Ghouls and goblins, princesses and fairies, vixens and villains.

Each year we all ponder the same questions. What to dress up as? Where to go trick-or-treating? What kind of candy should we hand out? How should we decorate the house?

Ever since I was little I remember “preparing” for Halloween, like one would for Christmas. Halloween in our house in Mililani was a month-long celebration. Decorations started going up as soon as October 1 hit and there was something new added to the ‘scene’ every day. Another cobweb, tombstone, skull, or black garbage bag on the window to create that haunted house feel. You name it, we did it and it was the scariest house to visit on our street.

Mom was always the Wicked Witch of the West … no insinuation intended … ahem … well…

She would dress head to toe in black, with her cape and witch hat. She had a witch’s laugh that could be heard miles away! Scared the parents too!

Having a hard time picturing it? Channel your inner childhood (or for some of you, your adulthood) back to 1993 with the release of Hocus Pocus. Mom was a good combination of the Bette Midler and Kathy Najimy characters (not looks, unless you count the witch makeup).

My friends and I had our game plan. We didn’t stray far from our street, ‘cause our neighbors gave out some pretty darn good candy. I’m talking about the BIG candy bars. No mini or “fun-size” bars, toothbrushes or “healthy” candy. Those didn’t exist.

We’d beeline it to the Cayetano’s house first, because they had the best thing on the block … Drumstick ice cream cones!! Of course you had to eat them before they melted, but really it was because we wanted to make sure we got ours before everyone else found out. And, yes, some years we’d rollerblade around town (did that just show my age…LOL). When we got older, we got a little smarter and ventured out to get more candy more quickly.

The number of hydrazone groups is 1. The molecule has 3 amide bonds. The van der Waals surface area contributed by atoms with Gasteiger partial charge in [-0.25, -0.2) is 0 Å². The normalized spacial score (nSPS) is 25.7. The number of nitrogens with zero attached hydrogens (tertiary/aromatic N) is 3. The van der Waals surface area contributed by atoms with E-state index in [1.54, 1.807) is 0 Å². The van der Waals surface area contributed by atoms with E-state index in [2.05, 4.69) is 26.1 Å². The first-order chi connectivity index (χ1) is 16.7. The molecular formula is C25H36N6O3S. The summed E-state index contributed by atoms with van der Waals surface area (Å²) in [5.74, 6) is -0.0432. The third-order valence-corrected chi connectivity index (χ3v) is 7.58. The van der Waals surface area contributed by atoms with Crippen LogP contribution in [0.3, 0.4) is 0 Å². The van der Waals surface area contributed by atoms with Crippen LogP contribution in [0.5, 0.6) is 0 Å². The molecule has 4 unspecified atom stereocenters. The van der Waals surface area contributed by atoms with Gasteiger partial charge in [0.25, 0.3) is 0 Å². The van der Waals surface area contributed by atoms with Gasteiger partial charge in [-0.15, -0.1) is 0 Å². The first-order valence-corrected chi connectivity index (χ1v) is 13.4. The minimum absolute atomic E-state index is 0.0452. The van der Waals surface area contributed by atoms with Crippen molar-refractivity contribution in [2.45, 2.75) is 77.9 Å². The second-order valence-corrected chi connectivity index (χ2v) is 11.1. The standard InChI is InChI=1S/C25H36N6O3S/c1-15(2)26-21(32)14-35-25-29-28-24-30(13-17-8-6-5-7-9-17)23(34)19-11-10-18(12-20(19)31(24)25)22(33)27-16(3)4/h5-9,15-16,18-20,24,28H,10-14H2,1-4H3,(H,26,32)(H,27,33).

img2Once our bags were filled, we’d sit and devour our candy. If you got through a quarter of your candy and didn’t get sick, it was a good night!

So Happy Halloween to y’all. Whether you trick-or-treat with your keiki or stay home to hand out candy, enjoy the night!

If you’re in Mililani looking for the Wicked Witch of the West, she might just be in Kapolei this year … listen for the bone-chilling cackle.

P.S. I never knew why my mom chose to be a witch for Halloween every year. Maybe it was that trip to the Salem Witch Museum where she was held captive in their dungeon following the reenactment of the Salem witch trials of 1692.

Guess she flew her way out on a broomstick!

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